For dying people, everyday activities, including bodily care, shape and are shaped by the experience of being and living a declined body.
Assistance with bodily care necessitates exposure and loss of control of the body. This adds to the vulnerability of living with impending death, which may challeng sense of agency, integrity and self-value.
Experiential outcomes of receiving (or not receiving) bodily care are thus important aspects in relation to wellbeing, and as such, of relevance in the discours regarding quality of specialist palliative care.
To enhance the depth of existing knowledge about meanings and experiential outcomes of bodily care in the context of in-patient specialist palliative care.
Meanings and experiential outcomes of bodily care:
Maintaining and losing body capability.
Breaching borders of bodily integrity.
Being comforted and relieved in bodily care situations.
Being left in distress with unmet needs.
These meanings overlap and shape the nature of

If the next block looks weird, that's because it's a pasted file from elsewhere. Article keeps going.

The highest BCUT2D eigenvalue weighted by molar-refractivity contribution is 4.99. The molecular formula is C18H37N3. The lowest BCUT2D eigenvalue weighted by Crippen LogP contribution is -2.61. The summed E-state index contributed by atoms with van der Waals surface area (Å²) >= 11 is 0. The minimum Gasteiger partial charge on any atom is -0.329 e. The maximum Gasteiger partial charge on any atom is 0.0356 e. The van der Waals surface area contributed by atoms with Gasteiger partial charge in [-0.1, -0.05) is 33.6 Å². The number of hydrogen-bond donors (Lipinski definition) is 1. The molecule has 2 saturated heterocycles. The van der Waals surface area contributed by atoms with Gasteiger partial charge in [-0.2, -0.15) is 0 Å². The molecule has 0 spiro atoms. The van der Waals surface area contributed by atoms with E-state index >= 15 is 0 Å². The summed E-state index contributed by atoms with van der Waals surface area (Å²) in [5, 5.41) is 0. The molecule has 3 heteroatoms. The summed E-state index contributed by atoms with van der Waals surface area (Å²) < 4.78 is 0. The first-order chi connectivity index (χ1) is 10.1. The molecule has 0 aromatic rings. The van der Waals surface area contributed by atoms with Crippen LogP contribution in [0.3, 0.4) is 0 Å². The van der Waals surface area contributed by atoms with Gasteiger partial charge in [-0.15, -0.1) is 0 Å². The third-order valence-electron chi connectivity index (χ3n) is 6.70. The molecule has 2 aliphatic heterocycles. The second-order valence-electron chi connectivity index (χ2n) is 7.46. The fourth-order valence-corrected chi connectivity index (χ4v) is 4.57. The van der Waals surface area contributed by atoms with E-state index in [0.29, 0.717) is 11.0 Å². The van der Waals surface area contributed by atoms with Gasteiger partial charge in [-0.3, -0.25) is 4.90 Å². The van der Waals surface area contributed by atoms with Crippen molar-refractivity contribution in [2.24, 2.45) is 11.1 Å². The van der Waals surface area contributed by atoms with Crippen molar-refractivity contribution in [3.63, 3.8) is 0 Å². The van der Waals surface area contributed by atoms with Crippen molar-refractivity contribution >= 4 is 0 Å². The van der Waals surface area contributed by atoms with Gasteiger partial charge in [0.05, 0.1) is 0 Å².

each other and involve comforting and distressing
experiences relating to three conditional dimensions:
the particular situation, own experiences of the body,
and health care professionals’ approaches.
This study accentuates dying persons’ intricate blend of basic and symptom-oriented
bodily care needs and how the intertwinement of these care dimensions influence
whether comfort and wellbeing are facilitated or not.
Palliative care services may consider how to best integrate and acknowledge the value of
skilled basic nursing care as part of, and complementary to expertise in symptom
treatment during the trajectories of illness and dying.
Bodily care includes all the activities that are aimed at reducing the burden of dying, i.e. alleviating suffering, caring for basic physical needs and providing comfort.
Ledning / Gemensamma funktioner
Institutioner / enheter
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